Honda Accord Engines
2.4-liter 4-cyl.High-output 2.4-liter 4-cyl.3.5-liter V-6
Horsepower
(@ rpm)
177 @ 6,500190 @ 7,000268 @ 6,200
Torque
(lbs.-ft. @ rpm)
161 @ 4,300162 @ 4,400248 @ 5,000
Required gasolineRegularRegularRegular
EPA-estimated
gas mileage
(city/highway, mpg)
22/31 (manual)
21/31 (sedan automatic)
21/30 (coupe automatic)
22/31 (manual)
21/31 (sedan automatic)
21/30 (coupe automatic)
19/29 (sedan automatic)
19/28 (coupe automatic)
17/25 (coupe manual)
Source: Manufacturer

While the V-6 makes smooth power, it doesn't feel as strong as its 268 horsepower rating would suggest. Acceleration in the city and on the highway is acceptable, but you're left wondering where the last 40 horses are hiding; it doesn't blow you away with its power the way the Toyota Avalon's V-6 can. The five-speed automatic transmission shifts smoothly and will quickly kick down a gear or two if necessary.

Honda's integration of VCM is exceptional; it's nearly impossible to tell when the car is running on three, four or six cylinders. An "eco" light in the gauge cluster comes on when the Accord is operating in an especially frugal manner, but its illumination doesn't necessarily mean the car is running on fewer than six cylinders.

The four-cylinder EX trim level is the high-volume Accord; it's expected to account for half of all Accord sedan sales. Its 190-hp four-cylinder has more-than-adequate power, though its high-speed passing performance isn't as strong as the V-6's. The engine is also notably louder than the V-6, and its automatic isn't as smooth; upshifts can be a little jerky at times. Still, if it were my money, I'd opt for the four-cylinder because the premium for the less fuel-efficient V-6 isn't worth the so-so performance.

The Accord has standard antilock brakes with electronic brake-force distribution and brake assist. Accords now have disc brakes all around, where the previous generation's base versions had rear drum brakes. Pedal feel is reasonably linear, but in the V-6 sedan I had to push pretty hard to get adequate stopping power.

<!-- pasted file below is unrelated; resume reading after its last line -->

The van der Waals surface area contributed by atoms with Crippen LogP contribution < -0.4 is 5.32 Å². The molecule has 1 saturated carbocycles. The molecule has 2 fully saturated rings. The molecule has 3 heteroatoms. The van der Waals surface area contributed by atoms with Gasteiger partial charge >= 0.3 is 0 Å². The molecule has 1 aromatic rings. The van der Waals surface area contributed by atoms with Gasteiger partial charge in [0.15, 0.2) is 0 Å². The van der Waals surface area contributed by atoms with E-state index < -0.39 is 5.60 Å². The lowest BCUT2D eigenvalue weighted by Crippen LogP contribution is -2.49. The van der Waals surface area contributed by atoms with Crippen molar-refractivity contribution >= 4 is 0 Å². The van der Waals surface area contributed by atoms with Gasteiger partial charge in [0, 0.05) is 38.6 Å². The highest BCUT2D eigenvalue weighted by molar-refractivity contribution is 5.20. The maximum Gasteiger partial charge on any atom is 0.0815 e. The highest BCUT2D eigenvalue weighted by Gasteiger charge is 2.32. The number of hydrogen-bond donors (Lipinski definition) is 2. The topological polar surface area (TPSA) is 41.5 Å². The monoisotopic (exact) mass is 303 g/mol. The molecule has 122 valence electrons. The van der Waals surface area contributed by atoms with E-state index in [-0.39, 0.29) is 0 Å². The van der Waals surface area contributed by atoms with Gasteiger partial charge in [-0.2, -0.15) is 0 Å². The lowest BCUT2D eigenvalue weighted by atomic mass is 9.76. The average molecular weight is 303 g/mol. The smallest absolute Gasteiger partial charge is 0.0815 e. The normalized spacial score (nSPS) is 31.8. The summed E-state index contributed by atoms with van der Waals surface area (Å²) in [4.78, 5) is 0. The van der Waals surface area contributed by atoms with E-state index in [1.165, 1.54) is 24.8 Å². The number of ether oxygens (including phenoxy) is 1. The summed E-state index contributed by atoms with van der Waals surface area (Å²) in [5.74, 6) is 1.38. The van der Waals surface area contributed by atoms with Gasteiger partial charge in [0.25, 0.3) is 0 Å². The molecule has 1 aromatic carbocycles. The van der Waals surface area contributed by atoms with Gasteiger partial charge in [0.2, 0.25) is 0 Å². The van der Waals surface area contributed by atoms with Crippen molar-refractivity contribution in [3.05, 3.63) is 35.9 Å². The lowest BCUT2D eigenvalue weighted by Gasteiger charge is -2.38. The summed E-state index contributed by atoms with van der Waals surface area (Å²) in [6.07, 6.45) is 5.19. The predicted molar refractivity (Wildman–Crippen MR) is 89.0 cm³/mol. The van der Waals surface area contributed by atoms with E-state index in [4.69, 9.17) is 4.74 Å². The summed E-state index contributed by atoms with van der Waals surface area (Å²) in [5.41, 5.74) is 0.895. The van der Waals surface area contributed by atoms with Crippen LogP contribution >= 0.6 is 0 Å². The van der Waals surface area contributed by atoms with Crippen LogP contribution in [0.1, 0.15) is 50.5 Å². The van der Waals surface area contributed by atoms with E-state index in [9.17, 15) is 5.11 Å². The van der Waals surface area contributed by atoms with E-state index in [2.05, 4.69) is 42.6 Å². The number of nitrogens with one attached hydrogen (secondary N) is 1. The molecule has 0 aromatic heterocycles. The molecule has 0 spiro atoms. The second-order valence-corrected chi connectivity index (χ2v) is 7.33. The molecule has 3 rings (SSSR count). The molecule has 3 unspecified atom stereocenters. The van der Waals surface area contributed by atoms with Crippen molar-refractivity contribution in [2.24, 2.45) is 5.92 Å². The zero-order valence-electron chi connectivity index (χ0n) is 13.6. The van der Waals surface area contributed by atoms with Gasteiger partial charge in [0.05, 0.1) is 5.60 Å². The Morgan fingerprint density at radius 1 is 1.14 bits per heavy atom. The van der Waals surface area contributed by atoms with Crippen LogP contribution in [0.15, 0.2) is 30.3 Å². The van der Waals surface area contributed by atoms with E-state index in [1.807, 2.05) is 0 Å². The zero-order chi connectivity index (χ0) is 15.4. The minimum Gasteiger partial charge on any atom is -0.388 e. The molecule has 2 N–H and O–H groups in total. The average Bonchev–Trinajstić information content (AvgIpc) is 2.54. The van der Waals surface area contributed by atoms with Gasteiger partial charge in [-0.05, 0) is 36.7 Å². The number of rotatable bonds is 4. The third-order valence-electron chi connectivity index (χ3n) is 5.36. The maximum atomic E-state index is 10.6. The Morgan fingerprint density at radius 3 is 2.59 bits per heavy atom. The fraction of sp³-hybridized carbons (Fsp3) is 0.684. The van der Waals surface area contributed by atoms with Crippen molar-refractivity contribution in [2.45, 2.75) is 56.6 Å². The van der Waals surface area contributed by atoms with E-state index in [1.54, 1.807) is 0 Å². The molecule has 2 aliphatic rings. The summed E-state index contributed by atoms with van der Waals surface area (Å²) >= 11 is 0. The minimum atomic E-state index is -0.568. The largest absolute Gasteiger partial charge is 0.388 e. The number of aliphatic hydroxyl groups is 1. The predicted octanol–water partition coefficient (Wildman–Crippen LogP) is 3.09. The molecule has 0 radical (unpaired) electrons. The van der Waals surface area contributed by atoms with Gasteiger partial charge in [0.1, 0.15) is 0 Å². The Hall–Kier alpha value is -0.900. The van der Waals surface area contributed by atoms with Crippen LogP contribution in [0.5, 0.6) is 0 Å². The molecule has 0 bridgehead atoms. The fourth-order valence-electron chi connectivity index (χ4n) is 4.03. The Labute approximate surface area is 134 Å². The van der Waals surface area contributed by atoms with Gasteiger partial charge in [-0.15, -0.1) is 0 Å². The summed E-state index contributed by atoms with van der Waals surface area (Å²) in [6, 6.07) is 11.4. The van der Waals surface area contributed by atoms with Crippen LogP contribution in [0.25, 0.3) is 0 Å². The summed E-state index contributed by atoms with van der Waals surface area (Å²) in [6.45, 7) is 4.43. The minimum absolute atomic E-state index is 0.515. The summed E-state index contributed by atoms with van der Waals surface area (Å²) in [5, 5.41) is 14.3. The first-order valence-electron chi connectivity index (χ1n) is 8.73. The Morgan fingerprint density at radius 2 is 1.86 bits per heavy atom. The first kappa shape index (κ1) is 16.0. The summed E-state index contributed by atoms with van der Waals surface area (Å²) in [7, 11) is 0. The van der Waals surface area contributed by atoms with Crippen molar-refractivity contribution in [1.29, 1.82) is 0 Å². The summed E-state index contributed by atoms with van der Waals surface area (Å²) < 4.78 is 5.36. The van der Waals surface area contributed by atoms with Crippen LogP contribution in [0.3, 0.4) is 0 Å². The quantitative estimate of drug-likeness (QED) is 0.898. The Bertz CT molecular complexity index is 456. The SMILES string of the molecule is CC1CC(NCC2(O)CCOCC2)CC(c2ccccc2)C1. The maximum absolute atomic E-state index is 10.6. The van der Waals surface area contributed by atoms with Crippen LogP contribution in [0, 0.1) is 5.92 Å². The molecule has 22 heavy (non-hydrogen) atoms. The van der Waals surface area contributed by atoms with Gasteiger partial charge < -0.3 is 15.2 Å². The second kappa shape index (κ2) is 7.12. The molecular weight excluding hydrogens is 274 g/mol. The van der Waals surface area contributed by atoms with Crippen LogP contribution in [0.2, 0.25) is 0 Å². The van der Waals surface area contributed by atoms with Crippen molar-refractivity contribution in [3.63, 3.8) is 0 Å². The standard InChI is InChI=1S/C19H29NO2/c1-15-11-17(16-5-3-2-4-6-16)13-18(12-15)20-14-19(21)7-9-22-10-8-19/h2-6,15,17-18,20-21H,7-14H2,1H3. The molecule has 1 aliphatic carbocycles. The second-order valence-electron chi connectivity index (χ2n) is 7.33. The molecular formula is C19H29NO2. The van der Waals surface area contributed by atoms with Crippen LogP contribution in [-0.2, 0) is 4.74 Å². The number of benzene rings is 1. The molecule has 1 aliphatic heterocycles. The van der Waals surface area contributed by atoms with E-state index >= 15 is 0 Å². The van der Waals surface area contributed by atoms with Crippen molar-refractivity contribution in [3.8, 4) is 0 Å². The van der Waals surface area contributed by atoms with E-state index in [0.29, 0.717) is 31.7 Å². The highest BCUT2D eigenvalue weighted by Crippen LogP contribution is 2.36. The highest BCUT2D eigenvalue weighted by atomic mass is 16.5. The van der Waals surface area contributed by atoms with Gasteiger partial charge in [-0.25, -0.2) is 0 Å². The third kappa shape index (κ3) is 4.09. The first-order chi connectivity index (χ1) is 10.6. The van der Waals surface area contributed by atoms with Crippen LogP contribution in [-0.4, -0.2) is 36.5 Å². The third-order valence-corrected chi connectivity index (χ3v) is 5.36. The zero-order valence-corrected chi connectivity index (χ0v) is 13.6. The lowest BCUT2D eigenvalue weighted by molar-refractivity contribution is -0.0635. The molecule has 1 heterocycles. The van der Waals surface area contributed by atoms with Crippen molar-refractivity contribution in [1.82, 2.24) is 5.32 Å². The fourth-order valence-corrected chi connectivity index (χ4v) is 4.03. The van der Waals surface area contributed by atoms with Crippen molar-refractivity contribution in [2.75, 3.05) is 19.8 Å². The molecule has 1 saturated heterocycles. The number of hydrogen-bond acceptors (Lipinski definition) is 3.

The Inside
The new Accord's cabin treads ever-closer to the domain of Honda's luxury brand, Acura, with its use of high-quality materials, good fit and finish and the adoption of an optional knob-based navigation system in place of the car's previous touch-screen setup. The knob controller is not too hard to get used to, but there will be people who lament the loss of the touch-screen. The EX's faux aluminum trim has a nice matte finish, but its appearance is not very convincing.

Cloth seating surfaces are standard, but the EX-L model has a leather-covered steering wheel and leather seats. The front bucket seats have soft cushioning and are wide enough to accommodate large occupants, but they also have good side bolstering to hold you in place during fast cornering. What's more, you're greeted by a rich leather smell that could easily be mistaken for a luxury sedan when you open one of the EX-L's doors. The cloth seats are firmer than the leather ones, and they proved comfortable during the few hours I sat on them in an EX model.

Backseat passengers enjoy roomy accommodations with good legroom. Like the front ones, the leather rear seats have soft cushioning, and the backrest offers a generous amount of recline. Thanks to a slight increase in passenger volume, the Accord sedan is now considered a full-size car by the Environmental Protection Agency, which tracks such things.

Where the Accord comes up short is in the execution of its folding rear seat. The seat isn't split like the Altima's and Camry's, which means you can't fold down a portion for extra cargo-carrying room and still carry a passenger in the backseat; you have to choose one or the other. Also, the opening that's revealed when you fold the backrest down is small because of the intruding bulkhead, which limits the passage's usefulness. All in all, it looks like the folding feature was added as an afterthought.

Safety
The Accord has six airbags, including side-impact airbags for the front seats and side curtain airbags. Honda's Vehicle Stability Assist electronic stability system and active front head restraints are standard.

The Accord also features Honda's Advanced Compatibility Engineering body technology that's designed to maximize crash-energy dissipation in a front collision with either taller or shorter vehicles.

The Accord received Good overall scores in the Insurance Institute for Highway Safety's frontal-offset, side-impact and rear crash tests. Those scores — and the fact that the car comes with a stability system — make the Accord one of IIHS' Top Safety Picks for 2008.